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Bullying quails!

post #1 of 5
Thread Starter 
Bullying birds help please! I have a 6x2 pen, with a tibetan tuxedo roo, english white roo, five italian hens, a tibetan hen and a fawn hen.
They have a big long to hop over/perch on/run under (they do all three), mealworms to forage for in the morning, a big sand bath, and a round feeder with multiple feeding holes to reduce squabbling.
The tib roo is not coming into breeding condition (a tiny bit of foam and I've seen him crowing, but that's it); the white is fully active. The fawn hen has had the top of her head pecked bald and there is dried blood on there too.
Thoughts? Do they need more space? They will have an 11'x5' aviary soon (4'x5' of that will be indoor space), but it won't be ready for a few weeks yet, possibly longer. Is the white roo keeping the tib roo from coming into condition? Is it likely to be one of the other hens pecking at the fawn? My italians are half jumbos, and the fawn is a skittish little thing.
Should I separate her and the tib roo to another pen until the aviary is ready? I have one on standby, I just don't want to split unless it's necessary as it took a while to get this group together (originally was tib roo, fawn and tibetan hens introduced to the rest but minimal pecking once I finally put them together).
post #2 of 5

I have 2 pair of button quail, each pair in separate cages which are inside. 1 pair, the female will not quit chasing and pecking the male. I am also trying to stop the bullying.


post #3 of 5

I think the aviary would help yes, in small enclosures two males in the same enclosure is usually not a good idea, and 7 hens for two roos is too little. Separating them now might cause trouble putting them back together again though, but a bird with blood on its head should definitely be kept alone till it's fully healed. I wouldn't put it with a roo, you might not see him mating the hens but that doesn't necessarily mean he's not doing it - or wouldn't start doing it if the other roo wasn't there.

The roos can cause a lot of damage to each other and the hens by the time you get the aviary ready, so I would probably keep one roo alone, the fawn hen alone and the other roo with the rest of the hens (or alone). I wouldn't split the hens in two groups and give each roo a group, because 3 hens for a roo might be too little in a small enclosure. In aviaries it seems they do okay with larger numbers of roos per hen. They should all be able to see each other, preferably separated by a single layer of wire, to prevent fighting when introduced to the aviary.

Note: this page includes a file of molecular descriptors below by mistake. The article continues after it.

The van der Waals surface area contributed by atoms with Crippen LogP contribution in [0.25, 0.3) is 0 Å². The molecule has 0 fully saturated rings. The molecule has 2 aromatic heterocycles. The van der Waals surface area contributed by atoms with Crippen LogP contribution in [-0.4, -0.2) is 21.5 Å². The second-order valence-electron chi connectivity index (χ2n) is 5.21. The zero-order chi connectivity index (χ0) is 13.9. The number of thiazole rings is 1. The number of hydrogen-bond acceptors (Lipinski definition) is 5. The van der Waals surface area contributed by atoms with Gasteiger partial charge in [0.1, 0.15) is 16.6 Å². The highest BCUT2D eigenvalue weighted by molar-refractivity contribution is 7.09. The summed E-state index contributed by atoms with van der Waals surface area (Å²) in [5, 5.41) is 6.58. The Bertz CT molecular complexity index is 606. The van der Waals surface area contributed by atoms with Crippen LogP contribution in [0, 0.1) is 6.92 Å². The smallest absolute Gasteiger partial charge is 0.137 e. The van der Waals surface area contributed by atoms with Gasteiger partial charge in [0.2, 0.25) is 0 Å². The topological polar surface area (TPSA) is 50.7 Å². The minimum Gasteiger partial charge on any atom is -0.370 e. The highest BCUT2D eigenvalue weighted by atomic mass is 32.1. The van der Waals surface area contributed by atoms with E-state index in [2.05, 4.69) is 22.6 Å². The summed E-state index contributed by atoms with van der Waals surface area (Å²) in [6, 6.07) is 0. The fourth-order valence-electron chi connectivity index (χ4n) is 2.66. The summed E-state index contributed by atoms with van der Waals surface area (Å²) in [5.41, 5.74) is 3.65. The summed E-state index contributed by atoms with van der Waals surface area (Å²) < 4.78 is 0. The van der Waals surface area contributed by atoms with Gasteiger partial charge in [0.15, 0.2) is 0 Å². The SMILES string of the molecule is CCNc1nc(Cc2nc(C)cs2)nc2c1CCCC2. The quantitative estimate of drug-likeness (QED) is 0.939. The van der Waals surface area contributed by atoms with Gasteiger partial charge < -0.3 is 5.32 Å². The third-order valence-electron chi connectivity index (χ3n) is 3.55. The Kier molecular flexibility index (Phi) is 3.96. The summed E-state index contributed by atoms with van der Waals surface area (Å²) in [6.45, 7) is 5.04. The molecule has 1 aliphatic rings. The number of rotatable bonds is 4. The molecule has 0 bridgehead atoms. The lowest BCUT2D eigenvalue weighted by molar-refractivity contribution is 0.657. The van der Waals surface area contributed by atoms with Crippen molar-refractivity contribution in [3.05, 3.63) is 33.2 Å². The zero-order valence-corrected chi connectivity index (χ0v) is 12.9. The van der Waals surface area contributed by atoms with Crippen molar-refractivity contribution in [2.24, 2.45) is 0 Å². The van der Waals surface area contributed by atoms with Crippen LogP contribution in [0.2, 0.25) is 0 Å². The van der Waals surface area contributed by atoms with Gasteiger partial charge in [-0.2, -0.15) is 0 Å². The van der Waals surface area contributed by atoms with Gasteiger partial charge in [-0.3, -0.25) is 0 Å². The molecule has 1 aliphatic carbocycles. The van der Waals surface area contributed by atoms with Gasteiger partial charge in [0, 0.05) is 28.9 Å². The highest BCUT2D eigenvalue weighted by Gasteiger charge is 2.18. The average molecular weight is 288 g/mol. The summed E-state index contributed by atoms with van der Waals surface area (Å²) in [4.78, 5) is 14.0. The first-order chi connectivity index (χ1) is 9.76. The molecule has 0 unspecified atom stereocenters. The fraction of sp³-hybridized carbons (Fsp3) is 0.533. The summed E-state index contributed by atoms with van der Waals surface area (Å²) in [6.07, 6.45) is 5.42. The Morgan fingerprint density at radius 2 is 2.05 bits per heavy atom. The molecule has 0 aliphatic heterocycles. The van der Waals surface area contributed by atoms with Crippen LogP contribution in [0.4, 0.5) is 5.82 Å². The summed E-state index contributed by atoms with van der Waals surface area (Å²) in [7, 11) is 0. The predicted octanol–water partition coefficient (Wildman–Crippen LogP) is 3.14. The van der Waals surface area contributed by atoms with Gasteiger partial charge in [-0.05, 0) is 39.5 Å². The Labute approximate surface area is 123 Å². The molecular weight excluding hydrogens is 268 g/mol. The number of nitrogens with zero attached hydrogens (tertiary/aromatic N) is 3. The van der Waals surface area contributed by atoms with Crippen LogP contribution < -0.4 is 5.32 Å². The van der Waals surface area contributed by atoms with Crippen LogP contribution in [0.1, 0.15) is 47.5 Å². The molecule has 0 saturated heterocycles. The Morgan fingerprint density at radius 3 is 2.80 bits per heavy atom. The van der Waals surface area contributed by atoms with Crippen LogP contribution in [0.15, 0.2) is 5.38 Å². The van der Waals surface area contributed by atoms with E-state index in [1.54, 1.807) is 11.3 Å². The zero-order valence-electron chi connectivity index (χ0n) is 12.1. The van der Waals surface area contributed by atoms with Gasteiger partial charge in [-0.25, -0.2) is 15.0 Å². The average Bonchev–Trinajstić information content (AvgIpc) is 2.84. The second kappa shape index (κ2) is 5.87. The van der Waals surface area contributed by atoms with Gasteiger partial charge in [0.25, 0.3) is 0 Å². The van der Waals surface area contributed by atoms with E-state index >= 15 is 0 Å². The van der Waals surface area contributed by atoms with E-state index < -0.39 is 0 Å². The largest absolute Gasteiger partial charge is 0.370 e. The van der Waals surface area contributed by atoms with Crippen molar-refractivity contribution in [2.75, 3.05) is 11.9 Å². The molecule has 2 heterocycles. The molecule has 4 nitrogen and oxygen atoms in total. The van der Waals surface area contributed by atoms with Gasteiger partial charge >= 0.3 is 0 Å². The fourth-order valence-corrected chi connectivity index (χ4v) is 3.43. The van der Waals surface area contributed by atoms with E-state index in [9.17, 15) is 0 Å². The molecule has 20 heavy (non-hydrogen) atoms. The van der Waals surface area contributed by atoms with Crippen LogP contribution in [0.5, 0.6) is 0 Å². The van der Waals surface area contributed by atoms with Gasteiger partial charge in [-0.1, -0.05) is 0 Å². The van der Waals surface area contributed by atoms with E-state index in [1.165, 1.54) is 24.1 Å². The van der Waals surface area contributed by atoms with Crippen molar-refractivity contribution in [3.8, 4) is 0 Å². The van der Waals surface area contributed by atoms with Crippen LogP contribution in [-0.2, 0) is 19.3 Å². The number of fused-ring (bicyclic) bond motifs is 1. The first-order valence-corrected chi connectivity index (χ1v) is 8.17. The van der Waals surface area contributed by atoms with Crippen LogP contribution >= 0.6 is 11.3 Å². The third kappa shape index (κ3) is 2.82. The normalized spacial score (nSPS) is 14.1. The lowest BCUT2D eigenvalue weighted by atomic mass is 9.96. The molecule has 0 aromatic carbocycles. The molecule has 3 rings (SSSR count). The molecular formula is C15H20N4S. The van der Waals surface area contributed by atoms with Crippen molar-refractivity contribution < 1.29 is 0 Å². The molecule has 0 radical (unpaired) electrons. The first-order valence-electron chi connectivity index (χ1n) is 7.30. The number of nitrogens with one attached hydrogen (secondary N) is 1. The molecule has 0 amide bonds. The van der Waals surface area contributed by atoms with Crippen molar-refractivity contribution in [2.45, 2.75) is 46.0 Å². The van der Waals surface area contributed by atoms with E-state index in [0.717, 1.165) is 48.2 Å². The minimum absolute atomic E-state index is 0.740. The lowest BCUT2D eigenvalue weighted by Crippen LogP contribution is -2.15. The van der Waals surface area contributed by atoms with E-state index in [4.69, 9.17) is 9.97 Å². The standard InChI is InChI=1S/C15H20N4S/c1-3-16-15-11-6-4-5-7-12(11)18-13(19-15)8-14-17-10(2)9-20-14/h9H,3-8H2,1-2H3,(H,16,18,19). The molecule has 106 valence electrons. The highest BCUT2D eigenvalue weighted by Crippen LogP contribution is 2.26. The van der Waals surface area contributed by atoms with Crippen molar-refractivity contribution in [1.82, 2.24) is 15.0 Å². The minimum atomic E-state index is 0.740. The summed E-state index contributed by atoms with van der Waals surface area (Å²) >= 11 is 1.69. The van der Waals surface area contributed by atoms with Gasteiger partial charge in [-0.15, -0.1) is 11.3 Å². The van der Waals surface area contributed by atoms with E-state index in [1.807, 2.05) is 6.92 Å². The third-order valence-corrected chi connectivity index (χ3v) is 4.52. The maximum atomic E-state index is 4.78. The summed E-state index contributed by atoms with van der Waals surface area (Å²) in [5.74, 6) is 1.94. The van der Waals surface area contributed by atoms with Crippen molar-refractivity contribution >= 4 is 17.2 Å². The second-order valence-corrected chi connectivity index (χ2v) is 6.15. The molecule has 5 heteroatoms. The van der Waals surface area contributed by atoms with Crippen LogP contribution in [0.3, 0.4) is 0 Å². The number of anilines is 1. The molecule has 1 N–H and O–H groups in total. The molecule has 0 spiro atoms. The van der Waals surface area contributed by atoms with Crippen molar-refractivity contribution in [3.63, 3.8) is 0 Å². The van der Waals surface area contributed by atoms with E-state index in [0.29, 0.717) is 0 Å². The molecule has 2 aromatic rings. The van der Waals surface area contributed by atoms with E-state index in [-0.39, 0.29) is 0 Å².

Edited by DK newbie - 5/12/16 at 6:32am
post #4 of 5

One pair is doing really well. They have been in separated pairs since I got them a month ago.The first 3 weeks things were just fine, now the hen on one pair will not leave the male alone. I might give it a couple of days and see what develops. I have thought about an outside aviary but need to be carful of the homeowners association rules. Thanks for your comment.


post #5 of 5

The past 2 days the female button (light rear) has not been harassing the male. A couple of days ago I put them with the other pair of quail so I could clean the cage. Well they did not like this pair I added to their cage. Both male and female would not stop chasing the intruders. This must have been a good thing because when I took the intruders out and put them back in their own cage the female stopped chasing and pecking the male. So far so good. However, The light (cinnamon rear ?) female is extremely shy. Every time I approach the cage she runs and hides. I hope that over time it will get better. Dave


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